Modern dictionaries have additionally been taken into consideration. These include J. S. Negi’s impressive sixteen-volume Tibetan-Sanskrit Dictionary (Negi 1993–2015)—which is of immense value owing to its citation of short pertinent texts in context—and, owing to their nature and scope, widely used Sanskrit dictionaries—such as the seven-volume Sanskrit-German dictionary (Böhtlingk & Roth 1855–1875, often referred to as the Petersburger Wörterbuch = PW) and A Sanskrit-English Dictionary (Monier-Williams 1899 = MW). Given that the latter, however, do not particularly focus on Buddhist terms and do not contain Sanskrit-Tibetan correspondences, other dictionaries such as Edgerton’s Buddhist-Hybrid Sanskrit Dictionary (BHSD) have been consulted. It is to be noted, however, that Edgerton was not really interested in the study of Buddhist texts and ideas as such, let alone the study of Indo-Tibetan Buddhism, and chose to focus rather on the linguistic aspect of what he called ‘Buddhist-Hybrid Sanskrit,’ thus categorically disregarding anything that he considered to be pure ‘Classical Sanskrit’ lexemes even when they expressed fundamental or key Buddhist concepts (e.g., nirvāṇa). He selectively took over only terms that he considered ‘Buddhist-Hybrid Sanskrit’ and mentions Tibetan renderings of words from the Mahāvyutpatti only occasionally.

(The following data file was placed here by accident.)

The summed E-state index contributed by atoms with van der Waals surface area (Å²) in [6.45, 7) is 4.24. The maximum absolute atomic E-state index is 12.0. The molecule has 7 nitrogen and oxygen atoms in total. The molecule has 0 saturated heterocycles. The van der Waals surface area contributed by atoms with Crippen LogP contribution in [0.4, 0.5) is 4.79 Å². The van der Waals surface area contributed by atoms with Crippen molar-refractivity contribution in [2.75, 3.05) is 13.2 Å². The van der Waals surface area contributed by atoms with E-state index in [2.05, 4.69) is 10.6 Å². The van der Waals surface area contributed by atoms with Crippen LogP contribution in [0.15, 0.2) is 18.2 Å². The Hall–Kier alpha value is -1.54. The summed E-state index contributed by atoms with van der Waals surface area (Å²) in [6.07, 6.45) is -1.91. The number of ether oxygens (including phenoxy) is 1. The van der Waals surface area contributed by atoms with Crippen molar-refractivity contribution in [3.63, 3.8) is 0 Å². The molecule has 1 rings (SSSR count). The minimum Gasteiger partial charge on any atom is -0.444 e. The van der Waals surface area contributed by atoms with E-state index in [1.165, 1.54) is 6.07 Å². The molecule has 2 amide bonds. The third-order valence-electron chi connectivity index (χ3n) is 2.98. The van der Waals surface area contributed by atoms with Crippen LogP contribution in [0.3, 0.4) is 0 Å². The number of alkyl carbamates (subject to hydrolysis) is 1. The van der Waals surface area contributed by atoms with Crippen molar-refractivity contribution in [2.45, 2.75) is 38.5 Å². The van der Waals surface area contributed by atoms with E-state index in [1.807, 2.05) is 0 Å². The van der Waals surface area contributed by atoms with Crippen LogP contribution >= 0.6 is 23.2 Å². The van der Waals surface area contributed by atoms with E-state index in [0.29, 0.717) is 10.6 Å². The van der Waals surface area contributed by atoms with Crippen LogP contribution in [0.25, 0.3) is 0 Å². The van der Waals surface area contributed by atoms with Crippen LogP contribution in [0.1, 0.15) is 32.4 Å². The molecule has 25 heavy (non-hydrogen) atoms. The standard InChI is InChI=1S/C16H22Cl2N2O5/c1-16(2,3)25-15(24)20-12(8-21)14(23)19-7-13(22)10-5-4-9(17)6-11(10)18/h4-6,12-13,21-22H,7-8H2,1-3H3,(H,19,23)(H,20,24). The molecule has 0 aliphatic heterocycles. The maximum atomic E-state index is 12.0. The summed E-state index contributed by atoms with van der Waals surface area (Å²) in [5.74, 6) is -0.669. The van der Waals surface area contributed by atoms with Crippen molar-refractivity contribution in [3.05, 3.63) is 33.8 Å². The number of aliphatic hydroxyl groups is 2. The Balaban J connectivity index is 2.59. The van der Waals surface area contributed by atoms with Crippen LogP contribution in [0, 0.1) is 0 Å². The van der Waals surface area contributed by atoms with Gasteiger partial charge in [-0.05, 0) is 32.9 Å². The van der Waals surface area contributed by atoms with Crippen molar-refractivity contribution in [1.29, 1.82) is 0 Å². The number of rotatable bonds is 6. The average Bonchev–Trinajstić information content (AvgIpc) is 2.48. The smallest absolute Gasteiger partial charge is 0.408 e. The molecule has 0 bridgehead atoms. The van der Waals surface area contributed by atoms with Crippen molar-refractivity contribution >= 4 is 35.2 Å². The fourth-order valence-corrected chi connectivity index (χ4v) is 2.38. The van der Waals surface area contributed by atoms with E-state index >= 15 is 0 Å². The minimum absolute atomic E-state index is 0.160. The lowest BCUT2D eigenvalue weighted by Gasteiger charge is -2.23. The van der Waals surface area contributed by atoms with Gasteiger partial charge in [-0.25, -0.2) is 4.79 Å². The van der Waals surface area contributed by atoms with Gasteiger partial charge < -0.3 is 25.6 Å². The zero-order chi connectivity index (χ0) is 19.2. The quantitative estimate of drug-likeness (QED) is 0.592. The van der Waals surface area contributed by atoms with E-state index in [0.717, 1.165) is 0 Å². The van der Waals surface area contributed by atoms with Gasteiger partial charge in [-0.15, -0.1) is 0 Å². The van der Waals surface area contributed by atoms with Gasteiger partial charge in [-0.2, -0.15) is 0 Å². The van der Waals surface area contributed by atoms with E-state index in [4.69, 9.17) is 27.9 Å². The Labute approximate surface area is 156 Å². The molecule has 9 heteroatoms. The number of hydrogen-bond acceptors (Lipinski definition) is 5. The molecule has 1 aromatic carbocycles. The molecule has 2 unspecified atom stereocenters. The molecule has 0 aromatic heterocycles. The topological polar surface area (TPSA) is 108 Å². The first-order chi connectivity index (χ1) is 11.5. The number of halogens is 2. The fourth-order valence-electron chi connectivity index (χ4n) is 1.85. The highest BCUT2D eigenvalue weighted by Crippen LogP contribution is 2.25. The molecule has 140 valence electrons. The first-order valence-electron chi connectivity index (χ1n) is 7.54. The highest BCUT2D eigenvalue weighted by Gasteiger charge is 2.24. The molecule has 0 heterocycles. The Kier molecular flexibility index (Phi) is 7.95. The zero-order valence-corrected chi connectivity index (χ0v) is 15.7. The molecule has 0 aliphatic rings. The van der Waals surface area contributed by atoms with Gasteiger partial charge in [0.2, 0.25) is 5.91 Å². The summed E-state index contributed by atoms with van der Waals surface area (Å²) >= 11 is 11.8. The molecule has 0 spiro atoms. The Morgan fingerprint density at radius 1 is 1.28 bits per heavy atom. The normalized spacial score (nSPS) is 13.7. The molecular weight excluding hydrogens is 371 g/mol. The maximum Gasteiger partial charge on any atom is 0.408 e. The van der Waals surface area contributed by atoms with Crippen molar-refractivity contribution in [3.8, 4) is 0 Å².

The ITLR is generally structured around four main lexical categories: (a) Word/Term/Phrase, (b) Personal Name, (c) Place Name, and (d) Title of Scripture/Treatise. Each of these four categories is structured slightly differently. The category “Word/Term/Phrase,” for example, is broken down into the following subentries.
Each of the above subentries do not necessarily contain data. They allow, however, an ITLR entry to constantly grow in size and improve in quality. All of the information given is backed up by primary or secondary sources or references. When information stems from the contributors/editors themselves, they are referred to as the source.
The ITLR aspires to become a major repository of accurate and reliable lexical data and related information. In the coming months and years, the number of published entries will steadily increase, and published entries will be revised when necessary and enlarged whenever possible. In order to facilitate input into the ITLR, the Khyentse Center has been inviting scholars as short- or long-term ITLR fellows. Regular ITLR Editorial Retreats serve to advance the publication of entries.